Bo­ogy­ing with the best in big shake

Whanganui Midweek - - CARING FOR THE ELDERLY - By ELLA GRANT

Is there such a thing as a be­fore-shock? About half an hour be­fore last Tues­day’s earth­quake a pic­ture frame dived off a shelf, knocked down a glass con­tainer (which didn’t sur­vive) and pul­verised a serv­ing plate. In our shop that was a far more dra­matic event than the ac­tual quake. We have heard on the grapevine that mer­chan­dise fell off the shelves in a lo­cal depart­ment store, but we were lucky. A set of wildlife DVDs took to the air in a bid for free­dom and one vol­un­teer al­most got locked in the lit­tlest room when a pel­met fell across the door.

The build­ing we have been for­tu­nate to rent for seven years is a ven­er­a­ble tim­ber build­ing that boo­gies with the best of them in a good shake. What we have to take a closer look at is which shelves might need an­chor­ing to walls. The char­ity trade is for­tu­nate in that we don’t have boxes of mer­chan­dise above the dis­plays like some super­mar­kets and we gen­er­ally try to have heavy stuff at the bot­tom in good Kiwi com­mon sense pre­pared­ness.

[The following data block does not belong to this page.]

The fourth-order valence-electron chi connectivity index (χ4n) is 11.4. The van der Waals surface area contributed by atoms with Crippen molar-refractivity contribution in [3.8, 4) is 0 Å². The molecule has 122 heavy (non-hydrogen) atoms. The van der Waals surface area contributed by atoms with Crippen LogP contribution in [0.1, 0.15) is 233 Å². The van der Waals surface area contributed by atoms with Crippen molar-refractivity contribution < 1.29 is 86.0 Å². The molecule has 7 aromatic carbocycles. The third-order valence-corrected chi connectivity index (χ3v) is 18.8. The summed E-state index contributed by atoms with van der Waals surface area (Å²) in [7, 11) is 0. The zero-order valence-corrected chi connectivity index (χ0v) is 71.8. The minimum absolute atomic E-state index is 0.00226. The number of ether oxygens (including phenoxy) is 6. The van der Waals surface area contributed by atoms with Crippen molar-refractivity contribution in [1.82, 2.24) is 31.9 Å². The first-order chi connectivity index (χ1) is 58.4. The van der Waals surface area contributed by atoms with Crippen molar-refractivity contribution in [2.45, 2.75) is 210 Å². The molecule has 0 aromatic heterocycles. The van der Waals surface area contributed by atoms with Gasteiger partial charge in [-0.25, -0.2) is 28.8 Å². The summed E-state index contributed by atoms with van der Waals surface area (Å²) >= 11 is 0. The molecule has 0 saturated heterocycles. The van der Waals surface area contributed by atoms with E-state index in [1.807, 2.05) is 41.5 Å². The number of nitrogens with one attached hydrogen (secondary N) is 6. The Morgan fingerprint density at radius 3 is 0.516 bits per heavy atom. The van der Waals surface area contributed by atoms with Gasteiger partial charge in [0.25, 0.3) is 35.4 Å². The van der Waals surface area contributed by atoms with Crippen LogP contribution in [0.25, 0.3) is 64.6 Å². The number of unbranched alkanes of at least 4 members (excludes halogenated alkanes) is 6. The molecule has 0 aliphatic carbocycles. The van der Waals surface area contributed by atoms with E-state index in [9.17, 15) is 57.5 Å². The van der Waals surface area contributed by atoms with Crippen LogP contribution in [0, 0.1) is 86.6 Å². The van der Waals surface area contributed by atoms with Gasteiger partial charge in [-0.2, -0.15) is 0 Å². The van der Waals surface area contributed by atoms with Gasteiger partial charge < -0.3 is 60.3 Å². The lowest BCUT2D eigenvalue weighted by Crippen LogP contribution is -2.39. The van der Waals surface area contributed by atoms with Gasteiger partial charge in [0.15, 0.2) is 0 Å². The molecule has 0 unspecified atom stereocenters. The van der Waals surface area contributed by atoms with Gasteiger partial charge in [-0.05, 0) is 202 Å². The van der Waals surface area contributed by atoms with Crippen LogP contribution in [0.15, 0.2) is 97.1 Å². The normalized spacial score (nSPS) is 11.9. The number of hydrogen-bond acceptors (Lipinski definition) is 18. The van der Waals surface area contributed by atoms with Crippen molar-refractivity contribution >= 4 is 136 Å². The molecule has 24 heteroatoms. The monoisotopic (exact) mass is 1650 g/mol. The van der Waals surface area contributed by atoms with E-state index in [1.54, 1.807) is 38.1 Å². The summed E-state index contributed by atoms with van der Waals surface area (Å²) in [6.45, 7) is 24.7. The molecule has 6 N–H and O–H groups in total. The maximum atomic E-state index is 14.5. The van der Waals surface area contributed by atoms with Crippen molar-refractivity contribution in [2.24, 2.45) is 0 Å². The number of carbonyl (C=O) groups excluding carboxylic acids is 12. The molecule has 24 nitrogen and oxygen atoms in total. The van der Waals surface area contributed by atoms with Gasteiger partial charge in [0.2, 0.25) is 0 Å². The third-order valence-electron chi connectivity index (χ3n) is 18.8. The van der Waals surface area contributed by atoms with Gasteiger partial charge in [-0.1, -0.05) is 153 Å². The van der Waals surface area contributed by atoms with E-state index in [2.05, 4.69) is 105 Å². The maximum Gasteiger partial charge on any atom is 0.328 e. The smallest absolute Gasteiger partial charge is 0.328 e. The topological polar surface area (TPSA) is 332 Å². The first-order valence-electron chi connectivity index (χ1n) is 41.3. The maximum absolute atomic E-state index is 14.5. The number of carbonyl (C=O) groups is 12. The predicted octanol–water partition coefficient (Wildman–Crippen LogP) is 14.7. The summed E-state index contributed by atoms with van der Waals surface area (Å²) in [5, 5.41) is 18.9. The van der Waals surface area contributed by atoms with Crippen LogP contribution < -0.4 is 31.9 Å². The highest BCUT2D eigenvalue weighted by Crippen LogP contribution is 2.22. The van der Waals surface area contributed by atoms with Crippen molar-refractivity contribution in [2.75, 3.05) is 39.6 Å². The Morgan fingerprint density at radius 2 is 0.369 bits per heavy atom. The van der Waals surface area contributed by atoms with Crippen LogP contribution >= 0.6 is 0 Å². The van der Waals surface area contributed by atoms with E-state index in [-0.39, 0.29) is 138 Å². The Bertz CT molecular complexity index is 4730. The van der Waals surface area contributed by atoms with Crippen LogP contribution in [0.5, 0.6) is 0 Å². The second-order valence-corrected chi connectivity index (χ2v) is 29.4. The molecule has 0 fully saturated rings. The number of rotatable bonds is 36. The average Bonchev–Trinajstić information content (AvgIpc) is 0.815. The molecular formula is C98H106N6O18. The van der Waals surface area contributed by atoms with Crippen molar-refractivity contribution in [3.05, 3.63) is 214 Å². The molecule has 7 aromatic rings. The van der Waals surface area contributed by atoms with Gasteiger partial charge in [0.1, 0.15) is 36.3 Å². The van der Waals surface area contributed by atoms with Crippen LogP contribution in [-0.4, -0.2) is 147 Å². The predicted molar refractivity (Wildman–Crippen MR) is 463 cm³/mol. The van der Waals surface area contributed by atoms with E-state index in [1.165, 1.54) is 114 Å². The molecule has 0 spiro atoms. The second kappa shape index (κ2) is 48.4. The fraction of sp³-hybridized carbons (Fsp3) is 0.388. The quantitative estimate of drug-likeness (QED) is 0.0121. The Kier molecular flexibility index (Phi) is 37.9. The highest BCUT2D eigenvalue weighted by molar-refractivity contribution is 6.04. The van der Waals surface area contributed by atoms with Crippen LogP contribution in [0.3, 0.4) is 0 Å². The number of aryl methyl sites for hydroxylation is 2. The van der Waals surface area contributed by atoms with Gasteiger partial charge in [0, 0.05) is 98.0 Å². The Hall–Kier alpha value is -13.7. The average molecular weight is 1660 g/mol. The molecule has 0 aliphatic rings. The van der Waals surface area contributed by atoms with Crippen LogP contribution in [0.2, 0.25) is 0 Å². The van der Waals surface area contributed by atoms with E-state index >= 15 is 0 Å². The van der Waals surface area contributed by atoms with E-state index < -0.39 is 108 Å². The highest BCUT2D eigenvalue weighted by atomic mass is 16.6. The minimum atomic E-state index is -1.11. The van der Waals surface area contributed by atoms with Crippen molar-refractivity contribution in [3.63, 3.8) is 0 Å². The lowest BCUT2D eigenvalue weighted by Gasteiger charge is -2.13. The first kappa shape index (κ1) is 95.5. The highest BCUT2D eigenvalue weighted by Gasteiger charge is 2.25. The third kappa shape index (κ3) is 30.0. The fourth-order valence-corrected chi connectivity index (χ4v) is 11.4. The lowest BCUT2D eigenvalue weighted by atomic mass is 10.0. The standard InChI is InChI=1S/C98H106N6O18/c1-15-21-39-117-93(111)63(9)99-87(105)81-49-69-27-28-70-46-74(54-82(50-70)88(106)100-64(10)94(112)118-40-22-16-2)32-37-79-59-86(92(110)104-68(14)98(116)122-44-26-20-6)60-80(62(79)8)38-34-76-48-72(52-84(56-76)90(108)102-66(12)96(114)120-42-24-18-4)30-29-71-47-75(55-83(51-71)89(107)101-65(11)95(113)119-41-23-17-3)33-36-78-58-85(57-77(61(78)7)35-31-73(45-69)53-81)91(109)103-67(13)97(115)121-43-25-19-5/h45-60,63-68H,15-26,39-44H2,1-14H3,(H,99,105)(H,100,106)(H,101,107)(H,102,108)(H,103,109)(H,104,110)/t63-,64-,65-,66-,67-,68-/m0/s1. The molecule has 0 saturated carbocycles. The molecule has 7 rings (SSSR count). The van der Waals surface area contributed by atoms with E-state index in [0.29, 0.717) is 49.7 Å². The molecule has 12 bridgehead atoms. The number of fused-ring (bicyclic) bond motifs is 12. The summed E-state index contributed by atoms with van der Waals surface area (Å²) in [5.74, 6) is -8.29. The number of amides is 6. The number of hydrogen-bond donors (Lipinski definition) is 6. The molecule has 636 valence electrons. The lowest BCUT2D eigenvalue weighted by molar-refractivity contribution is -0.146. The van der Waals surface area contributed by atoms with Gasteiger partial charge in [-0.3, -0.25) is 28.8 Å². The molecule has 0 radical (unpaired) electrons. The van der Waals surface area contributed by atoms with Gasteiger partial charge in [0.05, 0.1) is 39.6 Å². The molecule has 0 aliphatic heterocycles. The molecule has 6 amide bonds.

Pots and pans are around knee height. Bread mak­ers about the same. We have a few too many fil­ter cof­fee mak­ers (hint, hint) so some are a bit higher up, but ba­si­cally they hud­dle around waist height.

The ex­cep­tion, (and isn’t there al­ways one?) is books. If a book needs to go un­der “Cook­ing” we can’t very well put the small ones up here and the big ones down there. We do what we can to min­imise the risk. In a big shake the rugby books will tackle you at hip height and chil­dren’s books will bite your an­kles but the en­cy­clopae­dias are em­ployed as bal­last in the bric-a-brac depart­ment.

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